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Roy Moore Voted Against Making It Easier to Prosecute Child-Sex Cases

The Alabama Senate candidate was the lone dissenting vote on an 8-1 ruling that made it easier to prosecute child-sex cases in 2015.

Roy Moore

Alabama Senate candidate and former state Supreme Court Chief Justice Roy Moore is casting himself as a tough-on-crime ‘Trump Republican,’ focused on law and order. But a 2015 case raises serious questions about that image.

Moore was the lone dissenting vote on a case that would have made it easier to prosecute child-sex cases. The Associated Press reported on the case the time:

“A decision by the Alabama Supreme Court could make it easier to prosecute child-sex cases.”

“The court on Friday overturned a lower court’s ruling that threw out the sodomy conviction of a teen accused of abusing a young child at a day care in Jefferson County.”

“Criminal Appeals judges previously reversed Eric Lemont Higdon’s first-degree sodomy conviction, ruling prosecutors didn’t prove he used force.”

“But the justices ruled 8-1 that prosecutors don’t have to prove the use of force since the Higdon had authority over the child. They say the case should be considered from the child’s perspective, not the adult’s.”

Alabama Today wrote that: “Eric Lemont Higdon was sentenced in March 2014 to 23 years in prison for his convictions on one count of first-degree sodomy of a child less than 12 and one count of first-degree sodomy by forcible compulsion.”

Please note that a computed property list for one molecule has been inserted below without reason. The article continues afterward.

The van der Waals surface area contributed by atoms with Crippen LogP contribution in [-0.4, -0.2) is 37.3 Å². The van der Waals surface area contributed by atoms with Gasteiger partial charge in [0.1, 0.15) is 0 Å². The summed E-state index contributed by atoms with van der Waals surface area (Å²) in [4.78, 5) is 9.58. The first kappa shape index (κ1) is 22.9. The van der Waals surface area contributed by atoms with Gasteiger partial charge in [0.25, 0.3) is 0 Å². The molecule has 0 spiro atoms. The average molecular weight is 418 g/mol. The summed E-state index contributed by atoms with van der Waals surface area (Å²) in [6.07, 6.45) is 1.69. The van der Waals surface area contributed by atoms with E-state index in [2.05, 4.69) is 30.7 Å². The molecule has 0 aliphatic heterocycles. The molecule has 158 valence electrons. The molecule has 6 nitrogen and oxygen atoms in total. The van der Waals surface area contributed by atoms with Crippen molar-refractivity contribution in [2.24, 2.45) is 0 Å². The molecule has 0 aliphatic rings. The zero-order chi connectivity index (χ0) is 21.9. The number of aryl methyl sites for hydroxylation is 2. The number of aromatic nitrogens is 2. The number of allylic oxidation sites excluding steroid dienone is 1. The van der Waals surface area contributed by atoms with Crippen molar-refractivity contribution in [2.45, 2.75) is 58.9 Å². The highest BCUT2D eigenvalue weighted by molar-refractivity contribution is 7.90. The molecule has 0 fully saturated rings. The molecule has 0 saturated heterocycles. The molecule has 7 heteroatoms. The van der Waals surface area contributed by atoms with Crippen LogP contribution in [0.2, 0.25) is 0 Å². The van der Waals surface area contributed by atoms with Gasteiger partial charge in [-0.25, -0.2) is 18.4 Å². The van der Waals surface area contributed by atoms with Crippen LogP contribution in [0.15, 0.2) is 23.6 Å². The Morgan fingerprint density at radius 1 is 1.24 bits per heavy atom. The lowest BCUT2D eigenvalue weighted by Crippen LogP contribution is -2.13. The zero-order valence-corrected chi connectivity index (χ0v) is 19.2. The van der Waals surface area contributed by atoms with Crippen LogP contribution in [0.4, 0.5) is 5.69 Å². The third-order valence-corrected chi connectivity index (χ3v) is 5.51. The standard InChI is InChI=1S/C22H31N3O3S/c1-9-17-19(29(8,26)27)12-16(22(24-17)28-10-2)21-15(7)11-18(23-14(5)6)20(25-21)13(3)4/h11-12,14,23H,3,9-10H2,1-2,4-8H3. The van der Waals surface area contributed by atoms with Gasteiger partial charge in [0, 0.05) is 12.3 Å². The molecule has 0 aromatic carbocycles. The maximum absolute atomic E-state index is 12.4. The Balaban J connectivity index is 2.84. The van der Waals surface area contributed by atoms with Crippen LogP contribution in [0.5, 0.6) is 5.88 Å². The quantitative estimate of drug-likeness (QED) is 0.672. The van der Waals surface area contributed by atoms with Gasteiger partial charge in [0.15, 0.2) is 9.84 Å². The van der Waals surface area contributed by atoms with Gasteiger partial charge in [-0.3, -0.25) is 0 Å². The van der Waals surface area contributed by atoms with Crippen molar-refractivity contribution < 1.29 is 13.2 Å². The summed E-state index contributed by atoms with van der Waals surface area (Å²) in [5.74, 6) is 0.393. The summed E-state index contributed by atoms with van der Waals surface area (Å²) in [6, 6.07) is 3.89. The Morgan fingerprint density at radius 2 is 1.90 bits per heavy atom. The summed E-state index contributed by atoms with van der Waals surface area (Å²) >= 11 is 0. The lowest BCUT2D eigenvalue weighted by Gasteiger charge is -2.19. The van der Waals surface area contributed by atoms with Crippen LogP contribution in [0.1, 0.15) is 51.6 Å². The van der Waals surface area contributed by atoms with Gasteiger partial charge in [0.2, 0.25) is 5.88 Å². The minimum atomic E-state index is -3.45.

Higdon’s legal team appealed the initial ruling, and the Alabama Court of Criminal Appeals “reversed Higdon’s conviction of sodomy by forcible compulsion. That court held that the state had not proven forcible compulsion.”

However, the Alabama Supreme Court disagreed, in an 8-1 ruling:

“An “implied threat” can’t be simply based on the age of the offender, but must be taken from the child victim’s perspective on whether the believed they had to go along. Factors to consider include the difference in the age between the offender and victim, physical maturity, the offender’s conduct, and whether the older juvenile had authority or control over the victim such as with a teen counselor or babysitter.”

Alabama Today reported on Moore’s reasoning behind his lone dissent vote:

“[Moore] argued that it’s the Alabama Legislature’s duty – not the court’s – to change the rules. He said “this court has no ‘right’ or ‘authority’ to make a ‘new’ law to govern conduct between minors the legislature obviously chose not to address.”

While this 2015 case has not been in the spotlight during the Alabama Senate race, the insights it provides raise questions about Moore’s law and order bona fides.